Research ArticleBrain Imaging

Insights into neuroepigenetics through human histone deacetylase PET imaging

Science Translational Medicine  10 Aug 2016:
Vol. 8, Issue 351, pp. 351ra106
DOI: 10.1126/scitranslmed.aaf7551

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Brain epigenetics revealed

Certain enzymes called histone deacetylases, or HDACs, are part of the epigenetic machinery that regulates gene transcription. In neurological disorders, HDACs change expression in regions throughout the brain, but their dynamic contribution to human disease development over time is unknown. Wey et al. therefore developed and applied an HDAC imaging probe, called Martinostat, to visualize HDAC expression in the living brain. Martinostat was previously tested in rodents and nonhuman primates, and here, it is used for the first time in humans. The authors saw surprisingly conserved regions of HDAC expression in the healthy brain, suggesting tightly regulated epigenetic processes. In human stem cell–derived neural progenitor cells, Martinostat engaged the subset HDACs that regulate downstream genes important for neuroplasticity, memory, and neurodegeneration, supporting its use in monitoring and understanding brain pathologies like Alzheimer’s disease.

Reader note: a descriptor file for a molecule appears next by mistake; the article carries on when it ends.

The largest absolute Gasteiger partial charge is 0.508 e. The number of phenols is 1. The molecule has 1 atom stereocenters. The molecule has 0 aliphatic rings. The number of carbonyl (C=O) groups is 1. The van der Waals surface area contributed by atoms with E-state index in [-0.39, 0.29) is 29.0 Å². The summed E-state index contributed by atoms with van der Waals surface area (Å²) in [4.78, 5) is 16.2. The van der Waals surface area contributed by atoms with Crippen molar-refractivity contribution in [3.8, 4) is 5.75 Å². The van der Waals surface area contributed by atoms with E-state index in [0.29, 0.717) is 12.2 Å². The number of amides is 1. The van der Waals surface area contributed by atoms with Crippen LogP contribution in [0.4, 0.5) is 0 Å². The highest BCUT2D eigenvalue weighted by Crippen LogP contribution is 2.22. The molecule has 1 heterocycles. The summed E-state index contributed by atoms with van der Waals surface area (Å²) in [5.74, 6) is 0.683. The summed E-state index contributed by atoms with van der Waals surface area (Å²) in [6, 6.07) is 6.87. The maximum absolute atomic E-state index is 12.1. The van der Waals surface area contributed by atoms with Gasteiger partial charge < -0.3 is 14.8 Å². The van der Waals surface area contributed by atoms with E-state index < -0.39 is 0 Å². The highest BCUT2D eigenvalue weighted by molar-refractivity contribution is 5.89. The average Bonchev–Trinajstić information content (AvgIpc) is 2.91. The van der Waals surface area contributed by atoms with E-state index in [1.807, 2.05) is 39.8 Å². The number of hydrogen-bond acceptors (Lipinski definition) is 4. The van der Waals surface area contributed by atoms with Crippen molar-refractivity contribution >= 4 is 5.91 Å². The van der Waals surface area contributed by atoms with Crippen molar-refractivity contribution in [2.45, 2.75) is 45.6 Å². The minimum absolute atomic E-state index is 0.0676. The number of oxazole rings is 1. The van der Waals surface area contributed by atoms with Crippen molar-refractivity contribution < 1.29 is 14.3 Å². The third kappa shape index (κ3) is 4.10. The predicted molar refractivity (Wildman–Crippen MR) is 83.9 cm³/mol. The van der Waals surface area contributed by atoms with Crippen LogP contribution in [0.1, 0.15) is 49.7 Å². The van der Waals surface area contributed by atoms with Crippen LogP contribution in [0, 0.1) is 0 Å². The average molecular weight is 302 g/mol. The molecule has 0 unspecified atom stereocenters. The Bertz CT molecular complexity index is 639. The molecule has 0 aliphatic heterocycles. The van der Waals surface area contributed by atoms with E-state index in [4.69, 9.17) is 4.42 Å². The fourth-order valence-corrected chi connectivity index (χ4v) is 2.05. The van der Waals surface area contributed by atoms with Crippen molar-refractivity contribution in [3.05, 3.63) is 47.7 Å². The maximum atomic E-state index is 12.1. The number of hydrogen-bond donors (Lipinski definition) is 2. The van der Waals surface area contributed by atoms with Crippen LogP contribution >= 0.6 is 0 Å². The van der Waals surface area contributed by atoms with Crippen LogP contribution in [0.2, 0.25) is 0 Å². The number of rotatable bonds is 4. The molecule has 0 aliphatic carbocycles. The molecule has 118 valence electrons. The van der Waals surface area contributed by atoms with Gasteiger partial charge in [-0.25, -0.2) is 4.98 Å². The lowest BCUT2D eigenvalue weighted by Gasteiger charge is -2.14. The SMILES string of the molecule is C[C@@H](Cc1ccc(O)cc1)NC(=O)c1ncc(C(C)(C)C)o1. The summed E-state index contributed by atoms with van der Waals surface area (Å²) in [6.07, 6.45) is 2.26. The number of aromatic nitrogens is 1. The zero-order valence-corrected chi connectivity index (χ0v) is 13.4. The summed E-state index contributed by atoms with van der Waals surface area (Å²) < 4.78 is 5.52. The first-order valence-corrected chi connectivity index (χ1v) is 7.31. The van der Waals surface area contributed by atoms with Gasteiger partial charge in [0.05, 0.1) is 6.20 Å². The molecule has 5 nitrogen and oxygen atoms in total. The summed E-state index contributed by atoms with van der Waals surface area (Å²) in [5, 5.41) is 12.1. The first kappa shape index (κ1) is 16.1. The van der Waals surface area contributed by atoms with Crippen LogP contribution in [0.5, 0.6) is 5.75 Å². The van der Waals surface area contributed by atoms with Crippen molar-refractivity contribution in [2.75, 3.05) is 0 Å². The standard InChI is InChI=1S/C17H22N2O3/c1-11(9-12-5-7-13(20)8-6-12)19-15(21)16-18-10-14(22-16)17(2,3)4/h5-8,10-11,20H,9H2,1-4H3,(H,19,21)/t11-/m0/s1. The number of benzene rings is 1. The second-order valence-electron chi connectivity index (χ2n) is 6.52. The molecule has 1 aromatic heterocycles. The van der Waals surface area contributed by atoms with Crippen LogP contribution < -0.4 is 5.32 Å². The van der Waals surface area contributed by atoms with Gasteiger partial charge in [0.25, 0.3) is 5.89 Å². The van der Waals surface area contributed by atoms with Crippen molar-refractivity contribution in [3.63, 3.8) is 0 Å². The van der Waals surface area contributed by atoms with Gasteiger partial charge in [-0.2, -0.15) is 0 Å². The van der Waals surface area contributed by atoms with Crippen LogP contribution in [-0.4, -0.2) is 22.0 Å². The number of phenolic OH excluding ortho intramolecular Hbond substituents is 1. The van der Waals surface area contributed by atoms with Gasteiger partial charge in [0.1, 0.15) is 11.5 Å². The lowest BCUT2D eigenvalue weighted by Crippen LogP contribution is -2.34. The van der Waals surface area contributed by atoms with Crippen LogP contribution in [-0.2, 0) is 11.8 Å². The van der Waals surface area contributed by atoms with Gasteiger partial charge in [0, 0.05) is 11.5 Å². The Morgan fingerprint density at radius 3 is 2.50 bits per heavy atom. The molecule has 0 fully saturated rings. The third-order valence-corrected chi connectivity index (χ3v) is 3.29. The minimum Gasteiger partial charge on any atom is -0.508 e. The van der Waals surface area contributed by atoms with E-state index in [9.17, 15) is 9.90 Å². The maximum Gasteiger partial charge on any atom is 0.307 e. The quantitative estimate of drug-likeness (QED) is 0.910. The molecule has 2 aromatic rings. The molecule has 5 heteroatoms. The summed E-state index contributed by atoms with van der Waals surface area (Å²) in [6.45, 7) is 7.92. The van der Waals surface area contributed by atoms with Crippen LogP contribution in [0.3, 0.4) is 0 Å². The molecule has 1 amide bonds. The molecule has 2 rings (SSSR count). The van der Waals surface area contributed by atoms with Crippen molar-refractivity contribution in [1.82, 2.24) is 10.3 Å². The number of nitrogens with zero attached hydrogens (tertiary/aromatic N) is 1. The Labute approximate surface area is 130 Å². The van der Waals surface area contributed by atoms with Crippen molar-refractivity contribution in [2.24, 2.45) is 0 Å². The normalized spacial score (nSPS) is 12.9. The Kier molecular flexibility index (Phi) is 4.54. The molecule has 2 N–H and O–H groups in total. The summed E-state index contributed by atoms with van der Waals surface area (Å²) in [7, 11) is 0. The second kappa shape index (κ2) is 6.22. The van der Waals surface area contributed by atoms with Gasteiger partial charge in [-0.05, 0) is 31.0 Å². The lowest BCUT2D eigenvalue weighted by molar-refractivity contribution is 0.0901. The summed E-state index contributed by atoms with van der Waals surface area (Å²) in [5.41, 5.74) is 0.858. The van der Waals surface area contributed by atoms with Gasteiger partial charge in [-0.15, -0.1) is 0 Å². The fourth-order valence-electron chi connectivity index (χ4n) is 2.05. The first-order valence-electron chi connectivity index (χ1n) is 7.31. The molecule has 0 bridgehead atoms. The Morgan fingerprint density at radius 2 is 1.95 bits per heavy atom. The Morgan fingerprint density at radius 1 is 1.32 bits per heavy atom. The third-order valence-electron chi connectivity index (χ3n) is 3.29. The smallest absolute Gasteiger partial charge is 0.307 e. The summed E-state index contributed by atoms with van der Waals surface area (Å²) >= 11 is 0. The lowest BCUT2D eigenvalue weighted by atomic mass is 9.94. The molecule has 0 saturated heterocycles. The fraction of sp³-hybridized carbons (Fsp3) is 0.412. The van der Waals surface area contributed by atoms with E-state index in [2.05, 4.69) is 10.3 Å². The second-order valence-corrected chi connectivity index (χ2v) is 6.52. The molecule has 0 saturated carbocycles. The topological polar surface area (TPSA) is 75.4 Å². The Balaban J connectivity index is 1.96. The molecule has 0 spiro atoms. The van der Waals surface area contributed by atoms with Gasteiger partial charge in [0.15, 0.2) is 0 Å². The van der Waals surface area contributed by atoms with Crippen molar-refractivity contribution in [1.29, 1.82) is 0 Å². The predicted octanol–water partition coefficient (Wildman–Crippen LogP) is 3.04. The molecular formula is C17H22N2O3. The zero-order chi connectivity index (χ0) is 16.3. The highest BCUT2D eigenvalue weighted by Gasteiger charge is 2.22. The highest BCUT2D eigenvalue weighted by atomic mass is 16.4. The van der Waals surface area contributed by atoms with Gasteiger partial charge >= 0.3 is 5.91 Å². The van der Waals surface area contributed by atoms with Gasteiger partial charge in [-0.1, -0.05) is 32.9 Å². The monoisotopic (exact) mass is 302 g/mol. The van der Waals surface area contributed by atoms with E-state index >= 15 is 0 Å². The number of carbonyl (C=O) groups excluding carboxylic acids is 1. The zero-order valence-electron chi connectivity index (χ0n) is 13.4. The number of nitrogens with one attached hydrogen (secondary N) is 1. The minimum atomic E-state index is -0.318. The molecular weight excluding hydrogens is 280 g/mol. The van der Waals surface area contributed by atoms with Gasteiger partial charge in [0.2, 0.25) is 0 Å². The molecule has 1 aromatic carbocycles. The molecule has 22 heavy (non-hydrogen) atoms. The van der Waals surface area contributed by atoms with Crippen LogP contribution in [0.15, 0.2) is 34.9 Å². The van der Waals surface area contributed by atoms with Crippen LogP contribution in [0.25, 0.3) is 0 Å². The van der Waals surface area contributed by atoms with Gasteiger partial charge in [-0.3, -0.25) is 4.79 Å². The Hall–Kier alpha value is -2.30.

Abstract

Epigenetic dysfunction is implicated in many neurological and psychiatric diseases, including Alzheimer’s disease and schizophrenia. Consequently, histone deacetylases (HDACs) are being aggressively pursued as therapeutic targets. However, a fundamental knowledge gap exists regarding the expression and distribution of HDACs in healthy individuals for comparison to disease states. Here, we report the first-in-human evaluation of neuroepigenetic regulation in vivo. Using positron emission tomography with [11C]Martinostat, an imaging probe selective for class I HDACs (isoforms 1, 2, and 3), we found that HDAC expression is higher in cortical gray matter than in white matter, with conserved regional distribution patterns within and between healthy individuals. Among gray matter regions, HDAC expression was lowest in the hippocampus and amygdala. Through biochemical profiling of postmortem human brain tissue, we confirmed that [11C]Martinostat selectively binds HDAC isoforms 1, 2, and 3, the HDAC subtypes most implicated in regulating neuroplasticity and cognitive function. In human stem cell–derived neural progenitor cells, pharmacologic-level doses of Martinostat induced changes in genes closely associated with synaptic plasticity, including BDNF (brain-derived neurotrophic factor) and SYP (synaptophysin), as well as genes implicated in neurodegeneration, including GRN (progranulin), at the transcript level, in concert with increased acetylation at both histone H3 lysine 9 and histone H4 lysine 12. This study quantifies HDAC expression in the living human brain and provides the foundation for gaining unprecedented in vivo epigenetic information in health and disease.

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